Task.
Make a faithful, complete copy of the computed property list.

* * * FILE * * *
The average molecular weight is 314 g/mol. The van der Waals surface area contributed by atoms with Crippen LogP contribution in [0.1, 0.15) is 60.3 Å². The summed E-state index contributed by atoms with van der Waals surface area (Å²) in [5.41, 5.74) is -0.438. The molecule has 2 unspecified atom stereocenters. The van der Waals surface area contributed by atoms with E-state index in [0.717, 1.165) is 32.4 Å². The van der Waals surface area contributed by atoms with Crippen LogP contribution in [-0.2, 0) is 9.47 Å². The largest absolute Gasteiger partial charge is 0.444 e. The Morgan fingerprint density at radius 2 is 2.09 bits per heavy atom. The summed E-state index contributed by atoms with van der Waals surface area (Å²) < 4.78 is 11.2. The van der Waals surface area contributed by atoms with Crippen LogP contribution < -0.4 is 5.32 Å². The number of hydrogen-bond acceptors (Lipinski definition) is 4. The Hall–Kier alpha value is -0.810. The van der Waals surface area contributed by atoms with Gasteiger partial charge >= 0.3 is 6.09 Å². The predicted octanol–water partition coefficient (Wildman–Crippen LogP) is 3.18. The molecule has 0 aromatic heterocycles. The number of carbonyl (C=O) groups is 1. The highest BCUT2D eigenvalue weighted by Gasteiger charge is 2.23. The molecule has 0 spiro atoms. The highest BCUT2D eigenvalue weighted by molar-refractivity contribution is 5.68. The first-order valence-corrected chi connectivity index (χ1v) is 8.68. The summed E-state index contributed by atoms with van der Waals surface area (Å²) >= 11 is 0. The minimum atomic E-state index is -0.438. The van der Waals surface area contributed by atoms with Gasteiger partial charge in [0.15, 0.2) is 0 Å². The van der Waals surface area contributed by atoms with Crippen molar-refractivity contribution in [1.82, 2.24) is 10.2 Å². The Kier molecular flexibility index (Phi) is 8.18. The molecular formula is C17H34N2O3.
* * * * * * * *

The average molecular weight is 314 g/mol. The van der Waals surface area contributed by atoms with Crippen LogP contribution in [0.1, 0.15) is 60.3 Å². The summed E-state index contributed by atoms with van der Waals surface area (Å²) in [5.41, 5.74) is -0.438. The molecule has 2 unspecified atom stereocenters. The van der Waals surface area contributed by atoms with E-state index in [0.717, 1.165) is 32.4 Å². The van der Waals surface area contributed by atoms with Crippen LogP contribution in [-0.2, 0) is 9.47 Å². The largest absolute Gasteiger partial charge is 0.444 e. The Morgan fingerprint density at radius 2 is 2.09 bits per heavy atom. The summed E-state index contributed by atoms with van der Waals surface area (Å²) < 4.78 is 11.2. The van der Waals surface area contributed by atoms with Crippen LogP contribution < -0.4 is 5.32 Å². The number of hydrogen-bond acceptors (Lipinski definition) is 4. The Hall–Kier alpha value is -0.810. The van der Waals surface area contributed by atoms with Gasteiger partial charge >= 0.3 is 6.09 Å². The predicted octanol–water partition coefficient (Wildman–Crippen LogP) is 3.18. The molecule has 0 aromatic heterocycles. The number of carbonyl (C=O) groups is 1. The highest BCUT2D eigenvalue weighted by Gasteiger charge is 2.23. The molecule has 0 spiro atoms. The highest BCUT2D eigenvalue weighted by molar-refractivity contribution is 5.68. The first-order valence-corrected chi connectivity index (χ1v) is 8.68. The summed E-state index contributed by atoms with van der Waals surface area (Å²) >= 11 is 0. The minimum atomic E-state index is -0.438. The van der Waals surface area contributed by atoms with Gasteiger partial charge in [0.15, 0.2) is 0 Å². The van der Waals surface area contributed by atoms with Crippen molar-refractivity contribution in [1.82, 2.24) is 10.2 Å². The Kier molecular flexibility index (Phi) is 8.18. The molecular formula is C17H34N2O3.